Tumor-adjacent “normal” tissue constitutes a peri-tumoral field that affects early cancer detection, risk assessment, surgical decision, and postoperative surveillance. Modern genetic analysis has revealed valuable information from this field, but without the spatial resolution of optical microscopy to understand the vital microenvironments that surround individual cells. Rapidly advanced optical imaging techniques free of labor-intensive sample preparation, despite great promise to perform slide-free imaging of cell structure and shift the histology-centered cancer diagnostic paradigm, have lacked compatible and complementary histochemical imaging of cell function or phenotype to interrogate the peri-tumoral field. In the first part (Part I) of this two-part series study, we developed a technique of slide-free virtual histochemistry to phenotype various cells in in vivo animal and ex vivo human tissue. Here, in the second part (Part II) of this two-part series study, we employ this technique to examine various peri-tumoral fields and produce the volumetric histochemical evidence of field cancerization consistent with the structural changes at larger spatial scales. We also link the field cancerization with cancer dormancy in a significant portion of breast cancer patients.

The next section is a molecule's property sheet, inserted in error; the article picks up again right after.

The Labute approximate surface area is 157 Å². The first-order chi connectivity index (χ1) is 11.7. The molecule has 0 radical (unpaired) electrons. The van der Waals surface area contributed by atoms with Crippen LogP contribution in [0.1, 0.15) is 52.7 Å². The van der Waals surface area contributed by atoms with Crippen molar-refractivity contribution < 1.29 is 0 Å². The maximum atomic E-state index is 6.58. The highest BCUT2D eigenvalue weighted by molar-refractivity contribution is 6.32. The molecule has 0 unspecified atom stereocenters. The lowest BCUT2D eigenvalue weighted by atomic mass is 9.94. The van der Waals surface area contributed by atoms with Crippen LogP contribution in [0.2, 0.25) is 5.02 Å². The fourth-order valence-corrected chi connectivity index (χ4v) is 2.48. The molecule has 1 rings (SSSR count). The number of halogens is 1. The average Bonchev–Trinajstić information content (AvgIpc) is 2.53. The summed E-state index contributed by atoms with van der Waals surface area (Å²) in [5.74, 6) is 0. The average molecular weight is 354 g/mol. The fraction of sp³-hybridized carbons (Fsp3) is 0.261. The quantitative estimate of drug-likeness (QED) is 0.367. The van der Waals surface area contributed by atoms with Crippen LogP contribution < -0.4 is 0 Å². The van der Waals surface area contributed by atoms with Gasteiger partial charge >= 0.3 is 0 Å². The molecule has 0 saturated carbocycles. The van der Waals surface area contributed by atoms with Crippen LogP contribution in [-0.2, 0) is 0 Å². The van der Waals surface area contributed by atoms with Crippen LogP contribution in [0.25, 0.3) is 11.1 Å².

ASJC Scopus subject areas
- Atomic and Molecular Physics, and Optics